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Karl GOLDMARK (1830-1915)
Overture Der gefesselte Prometheus (Prometheus Bound), Op.38 [18:52]
Symphony No.1 in E flat: Lšndliche Hochzeit, Op.26 (Rustic Wedding, 1875) [39:39]
Robert-Schumann Philharmonie/Frank Beermann
rec. Lukaskirche, Dresden, 13-16 September 2010. DDD.
CPO 7774842 [58:31]

Reviewed as lossless download from (also available in mp3, both with pdf booklet)

AntonŪn DVOŘŃK (1841-1904)
Legend in g minor, Op.59/3^ [4:02]
The Golden Spinning Wheel* [24:37]
Symphony No.1 in E flat: Lšndliche Hochzeit, Op.26 (Rustic Wedding, 1875)** [40:39]
Royal Philharmonic Orchestra/Sir Thomas Beecham
rec. 1947*, 1952** ADD/mono; 1959^ ADD/stereo.
BEULAH 5PDR4 [69:18]†

Goldmark’s Rustic Wedding Symphony may not be a masterpiece but it contains some of the most beautiful music that I know.† I fell in love with it many years ago from the classic Beecham recording on Philips GL5719, last seen on Sony SMK87780 – review – but now deleted.† Having suggested that Beulah should reissue their single-track releases – DL Roundup July 2012/2 – on an album now that the single tracks have become rather expensive, it’s no sooner said than done, together with two other very enjoyable Beecham reissues.† As I write it’s hoped that this will be released on 31 May 2016.

Beecham remains incomparable but there are two modern recordings which fall not far short: from Lan Shui in Singapore on BIS – reviewDL News 2013/12 – and Yondani Butt with the RPO (ASV, with SakuntulaDL Roundup November 2010).† The ASV is no longer available from Passionato and the download from Qobuz is expensive at £11.56, with no booklet, when the Presto CD costs very little more.† Fans of Bernstein will find his NYPO recording, coupled with Hindemith Symphony in E-flat, at super-budget price as a download from Qobuz, with a booklet of sorts which is actually a eulogy of Bernstein.† It’s one of a series of downloads of his CBS recordings, all at £3.09, including some classics, such as his Ives, well worth checking out.

For the sheer enjoyment of hearing Beecham work his customary magic in making a good second-rate work sound almost first-rate I shall continue to turn to the Beulah reissue.† I received it in lossless wav sound and I strongly recommend downloading in lossless sound from Qobuz when it appears there, rather than the watered-down mp3 which iTunes and Amazon still cling to.† I’m not a fan of dated recordings per se but Beulah have made this sound, if anything, even better than on their earlier release.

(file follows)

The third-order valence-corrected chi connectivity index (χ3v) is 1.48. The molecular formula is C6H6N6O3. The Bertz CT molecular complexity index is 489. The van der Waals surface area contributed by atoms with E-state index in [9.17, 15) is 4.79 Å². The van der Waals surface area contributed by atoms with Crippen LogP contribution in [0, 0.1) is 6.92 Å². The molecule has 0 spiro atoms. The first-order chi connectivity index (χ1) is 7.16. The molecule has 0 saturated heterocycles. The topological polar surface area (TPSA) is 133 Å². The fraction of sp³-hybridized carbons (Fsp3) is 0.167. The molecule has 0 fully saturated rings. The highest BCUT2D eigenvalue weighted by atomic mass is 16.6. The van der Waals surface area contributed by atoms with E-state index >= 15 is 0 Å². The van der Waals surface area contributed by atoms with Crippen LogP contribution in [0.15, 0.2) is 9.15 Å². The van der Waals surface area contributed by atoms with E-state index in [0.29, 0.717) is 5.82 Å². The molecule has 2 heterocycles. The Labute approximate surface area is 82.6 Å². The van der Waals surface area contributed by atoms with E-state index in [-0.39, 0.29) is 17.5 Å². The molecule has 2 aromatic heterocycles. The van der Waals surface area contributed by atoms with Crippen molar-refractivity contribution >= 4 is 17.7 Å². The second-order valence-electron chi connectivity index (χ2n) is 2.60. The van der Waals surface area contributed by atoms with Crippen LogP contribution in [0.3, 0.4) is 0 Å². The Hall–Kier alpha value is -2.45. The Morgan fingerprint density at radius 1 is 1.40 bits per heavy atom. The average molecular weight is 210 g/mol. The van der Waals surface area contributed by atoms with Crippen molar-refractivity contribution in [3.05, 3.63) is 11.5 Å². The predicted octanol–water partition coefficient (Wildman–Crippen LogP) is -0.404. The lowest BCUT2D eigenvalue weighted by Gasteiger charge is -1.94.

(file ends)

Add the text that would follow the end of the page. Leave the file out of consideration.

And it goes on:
The new recording offers a modern version to vie with the BIS, so not far behind Beecham in allure and better recorded.† Frank Beermann has already made several recordings for CPO and I plan to investigate some of these.

I also enjoyed listening to the coupling rather more than to the Second Symphony on BIS.† In his take on the Prometheus legend Goldmark challenges his more ‘serious’ contemporaries, even managing a synthesis of the then supposedly mutually exclusive styles of Brahms and Wagner: you were supposed to be one or the other, but Goldmark managed to be both as effectively as Couperin had married the French and Italian styles in an earlier century.

The DvořŠk Legend which opens the Beulah recording was recorded in stereo in 1959 and has come up sounding well, if a trifle top-heavy.† The Golden Spinning Wheel dates from three 78s released in 1949 and sounds, inevitably, thinner, though very good for its age in this transfer.† As so often, it was Beecham’s recording which introduced the work to the listening public and though there are now many better recorded versions – a personal favourite is conducted by Sir Charles Mackerras on Supraphon1 – I very much enjoyed this reissue.

The short playing time on CPO, though a disadvantage when buying the CD, means that the download is something of a bargain.† Because charge per second, the price is just $10.53 and it comes complete with the booklet.† There are no notes with the Beulah.† Those which accompany the CPO are perhaps a little too detailed for the average reader.

I have to recommend having both recordings: the Beecham for the sheer magic of the performance and the new Beermann for a performance not far behind, in better sound, and with a very interesting coupling.

1 Available on a single CD with but also as part of a 6-CD budget-price set of music by DvořŠk and Smetana (SU40412 – Download News 2013/10).† Unfortunately the download listed in that review is now more expensive, at £49.99, than the CDs, which sell for around £33.† Subscribers can stream from Qobuz.

Brian Wilson

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